The new Land Rover Discovery 4 makes long strides ahead on previous models in terms of power and reliability.

Story By Mick Matheson

Land Rover has really made inroads with its Defender, this fourth-generation version proving to be a beauty. It might not look much different from the Discovery 3 but the 4 is a long stride ahead. On and off road, it has performance and features that are difficult to match at anything like the same price.
Refinement is a given and its technical prowess is impressive. The Discovery is a luxury car with genuine off-road skill. So when you realise it is priced in the same region as Toyota’s ever-popular Prado, you wonder how they can do it.
The Disco 4 introduces a new 3.0-litre turbo-diesel V6 engine to the mix, alongside the base model’s simpler 2.7-litre turbo-diesel and the fast, fabulous petrol-powered 5.0-litre V8. All are matched to auto gearboxes only. The V8 is only sold in the top-spec, $130,000-odd model and is reason enough to envy the well-heeled. For most of us, the choice will come down to the 2.7 or the SE-spec’s 3.0. There’s a more luxurious HSE 3.0, too.
The 3.0 V6 has twin turbochargers and feels it. Unlike most of the previous twin-turbo systems, this one is a sequential set-up, meaning one turbo looks after boost at lower engine speeds before the larger one takes over to pump more air into the engine at higher revs. It’s a Prado-killing engine, eating its opponent with 160kW of power and 600Nm of torque – in other words, it’s chock full of effortless grunt. It’s impossible not to like this powerplant.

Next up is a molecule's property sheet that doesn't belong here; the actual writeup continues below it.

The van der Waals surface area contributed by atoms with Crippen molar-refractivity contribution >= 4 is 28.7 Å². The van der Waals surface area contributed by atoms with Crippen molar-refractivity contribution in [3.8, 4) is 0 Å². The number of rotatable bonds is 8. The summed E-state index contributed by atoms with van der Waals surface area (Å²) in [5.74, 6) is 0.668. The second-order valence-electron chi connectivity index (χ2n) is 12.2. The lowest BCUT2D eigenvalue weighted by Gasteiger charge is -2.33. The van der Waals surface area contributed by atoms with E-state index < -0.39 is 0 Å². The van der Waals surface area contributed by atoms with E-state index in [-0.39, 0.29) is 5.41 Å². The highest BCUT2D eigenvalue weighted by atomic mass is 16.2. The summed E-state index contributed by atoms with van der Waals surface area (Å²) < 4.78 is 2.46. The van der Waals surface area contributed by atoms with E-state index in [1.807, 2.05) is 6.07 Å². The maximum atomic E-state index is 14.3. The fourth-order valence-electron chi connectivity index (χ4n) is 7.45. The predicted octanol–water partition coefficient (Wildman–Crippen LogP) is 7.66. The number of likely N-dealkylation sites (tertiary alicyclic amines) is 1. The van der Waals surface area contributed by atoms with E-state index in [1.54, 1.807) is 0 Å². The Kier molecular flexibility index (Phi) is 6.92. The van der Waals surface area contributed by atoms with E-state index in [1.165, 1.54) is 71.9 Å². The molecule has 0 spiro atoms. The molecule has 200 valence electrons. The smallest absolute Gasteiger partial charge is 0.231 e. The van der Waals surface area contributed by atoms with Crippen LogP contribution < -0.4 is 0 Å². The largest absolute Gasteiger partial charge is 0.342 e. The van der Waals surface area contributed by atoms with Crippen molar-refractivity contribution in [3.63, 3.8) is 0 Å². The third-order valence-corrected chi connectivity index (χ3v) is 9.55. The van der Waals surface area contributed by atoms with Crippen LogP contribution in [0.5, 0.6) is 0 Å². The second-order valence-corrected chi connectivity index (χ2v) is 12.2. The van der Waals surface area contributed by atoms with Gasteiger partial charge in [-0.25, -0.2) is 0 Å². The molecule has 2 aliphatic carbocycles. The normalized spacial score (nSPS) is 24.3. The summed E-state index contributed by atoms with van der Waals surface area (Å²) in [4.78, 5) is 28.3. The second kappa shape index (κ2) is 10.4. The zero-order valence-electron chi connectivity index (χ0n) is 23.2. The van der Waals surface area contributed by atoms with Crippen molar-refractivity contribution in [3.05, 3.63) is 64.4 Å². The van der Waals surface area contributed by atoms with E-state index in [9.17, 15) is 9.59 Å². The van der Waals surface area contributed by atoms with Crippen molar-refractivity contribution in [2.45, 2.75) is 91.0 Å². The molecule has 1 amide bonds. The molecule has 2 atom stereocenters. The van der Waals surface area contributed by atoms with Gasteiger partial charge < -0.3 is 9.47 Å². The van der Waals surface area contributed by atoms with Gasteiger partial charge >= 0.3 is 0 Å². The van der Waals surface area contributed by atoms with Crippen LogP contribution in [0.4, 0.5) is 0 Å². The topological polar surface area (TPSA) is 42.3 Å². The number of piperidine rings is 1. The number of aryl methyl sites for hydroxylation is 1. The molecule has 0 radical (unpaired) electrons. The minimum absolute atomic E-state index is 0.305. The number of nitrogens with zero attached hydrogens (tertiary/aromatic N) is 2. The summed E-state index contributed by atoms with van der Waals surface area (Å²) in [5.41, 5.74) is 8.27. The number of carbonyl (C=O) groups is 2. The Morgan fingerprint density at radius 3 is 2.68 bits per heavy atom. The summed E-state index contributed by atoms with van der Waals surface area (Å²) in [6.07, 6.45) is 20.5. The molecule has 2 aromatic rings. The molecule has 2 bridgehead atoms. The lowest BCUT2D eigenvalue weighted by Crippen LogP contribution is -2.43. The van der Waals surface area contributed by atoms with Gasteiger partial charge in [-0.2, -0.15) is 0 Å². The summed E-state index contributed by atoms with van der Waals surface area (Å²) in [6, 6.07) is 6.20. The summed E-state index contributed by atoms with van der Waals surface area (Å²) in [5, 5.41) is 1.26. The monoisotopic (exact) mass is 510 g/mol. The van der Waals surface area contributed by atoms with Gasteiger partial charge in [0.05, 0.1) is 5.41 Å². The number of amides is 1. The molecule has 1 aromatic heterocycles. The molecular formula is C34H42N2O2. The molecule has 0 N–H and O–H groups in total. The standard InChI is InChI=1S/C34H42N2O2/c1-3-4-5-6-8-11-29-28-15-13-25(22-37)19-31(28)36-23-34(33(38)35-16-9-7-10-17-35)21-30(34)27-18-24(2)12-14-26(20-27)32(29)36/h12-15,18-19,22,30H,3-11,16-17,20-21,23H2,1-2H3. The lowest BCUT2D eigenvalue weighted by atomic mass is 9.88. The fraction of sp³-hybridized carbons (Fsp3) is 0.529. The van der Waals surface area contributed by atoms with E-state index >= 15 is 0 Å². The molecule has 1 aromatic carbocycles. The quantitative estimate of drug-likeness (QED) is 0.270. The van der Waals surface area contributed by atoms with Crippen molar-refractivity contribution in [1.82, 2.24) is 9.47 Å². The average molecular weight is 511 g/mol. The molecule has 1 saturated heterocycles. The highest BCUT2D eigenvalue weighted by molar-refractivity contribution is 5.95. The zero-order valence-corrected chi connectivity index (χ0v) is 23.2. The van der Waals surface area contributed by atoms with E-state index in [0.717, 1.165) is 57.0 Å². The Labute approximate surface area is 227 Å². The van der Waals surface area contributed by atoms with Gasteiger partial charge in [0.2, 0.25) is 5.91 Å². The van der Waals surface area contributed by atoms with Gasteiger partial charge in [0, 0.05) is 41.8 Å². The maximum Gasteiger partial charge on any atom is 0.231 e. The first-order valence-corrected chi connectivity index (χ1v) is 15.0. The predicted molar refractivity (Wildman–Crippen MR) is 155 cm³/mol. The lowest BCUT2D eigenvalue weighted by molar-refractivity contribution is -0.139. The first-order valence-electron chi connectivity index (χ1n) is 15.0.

And it uses only a few tenths of a litre more fuel than the 2.7, which tends to need just under 14L/100km. The main advantage of the 2.7 is its cheaper entry price – $13,500 less than the SE. You lose out on a few of the luxuries but get the same essentials. However, there’s arguably a better reason to opt for a 2.7 – tyres.
The base model is the only one with 17-inch wheels, providing a massive choice of suitable off-road rubber. The 19s on the SE are a handicap, although, strange as it sounds, if you opt for the 20-inch wheels you’ll be slightly better off because that size is stronger in the US market, where a lot of the best four-wheel-drive tyres come from.
The 2.7 has little more than two-thirds the power and torque of the 3.0 but is still powerful enough for general use. All the power in the world is no good when your lightweight 19-inch tyres have been staked, so the 2.7 is a smart way to go.

This story excerpt is from Issue #71

Outback Magazine: June/July 2010